Sadiq Khan’s Deputy Mayor for Environment and Energy has made a firm defence of the Silvertown Tunnel in the face of continuing calls by campaigners, political opponents and some in the Labour Party for the project to be scrapped.
Speaking at think tank Centre for London’s annual conference Shirley Rodrigues said building the tunnel, which is due to open in 2025, is “the right thing to do” in order to relieve polluting traffic jams at the Blackwall Tunnel further west and insisted it will not add to carbon emissions, worsen air quality or lead to increased road traffic.
She said the original plans for Silvertown, which preceded Mayor Khan’s City Hall tenure, have been improved so that as many as 37 zero-emission buses will travel through it beneath the Thames every hour, and stressed that both the Silvertown and Blackwall crossings will fall within the newly-expanded Ultra Low Emission Zone (ULEZ).
Both tunnels will also be tolled, which, like all forms of road-user charging, is expected to reduce demand and therefore limit traffic levels. “All of those things mean we are not forecast to see an increase in traffic, which will mean carbon emissions aren’t going to increase,” Rodrigues said, adding that the same applied to forecasts for air pollution impacts.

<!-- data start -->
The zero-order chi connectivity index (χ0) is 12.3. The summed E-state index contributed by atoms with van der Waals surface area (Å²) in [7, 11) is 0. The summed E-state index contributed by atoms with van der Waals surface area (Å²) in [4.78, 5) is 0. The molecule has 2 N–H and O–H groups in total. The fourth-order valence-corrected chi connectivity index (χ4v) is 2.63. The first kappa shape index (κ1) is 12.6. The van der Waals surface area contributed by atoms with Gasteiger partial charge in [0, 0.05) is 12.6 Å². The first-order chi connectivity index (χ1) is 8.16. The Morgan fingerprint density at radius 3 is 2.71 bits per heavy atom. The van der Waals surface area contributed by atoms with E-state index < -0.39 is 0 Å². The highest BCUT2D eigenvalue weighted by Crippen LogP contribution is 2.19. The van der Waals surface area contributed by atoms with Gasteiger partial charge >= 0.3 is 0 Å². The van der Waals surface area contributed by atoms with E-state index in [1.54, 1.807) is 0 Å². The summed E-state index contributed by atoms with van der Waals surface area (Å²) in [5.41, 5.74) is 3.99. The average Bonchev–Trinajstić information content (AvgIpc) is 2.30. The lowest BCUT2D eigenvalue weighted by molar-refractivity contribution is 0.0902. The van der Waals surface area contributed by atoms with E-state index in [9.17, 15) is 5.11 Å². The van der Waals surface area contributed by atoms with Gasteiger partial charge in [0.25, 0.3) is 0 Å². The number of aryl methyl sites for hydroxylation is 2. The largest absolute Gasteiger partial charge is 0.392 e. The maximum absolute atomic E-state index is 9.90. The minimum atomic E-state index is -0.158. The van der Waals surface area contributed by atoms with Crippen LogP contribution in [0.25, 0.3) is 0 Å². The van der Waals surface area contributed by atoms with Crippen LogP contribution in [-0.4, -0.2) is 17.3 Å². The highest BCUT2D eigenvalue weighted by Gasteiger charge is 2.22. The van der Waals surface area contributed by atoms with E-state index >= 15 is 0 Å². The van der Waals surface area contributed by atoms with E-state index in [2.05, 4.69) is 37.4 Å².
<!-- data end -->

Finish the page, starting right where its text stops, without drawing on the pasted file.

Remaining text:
“Anyone that’s ever been caught up in a traffic jam caused by a delay in the Blackwall Tunnel will know the immense amount of gridlock that happens in that area, which leads to air pollution that comes from idling,” she said.
Rodrigues was upbeat about the efficacy of the ULEZ in prompting shifts to vehicles that comply with its standards and also highlighted that “95 per cent of heavy goods vehicles” are already in line with recently-tightened rules for the London-wide Low Emission Zone, which was introduced by Ken Livingstone and has been operating since February 2008.
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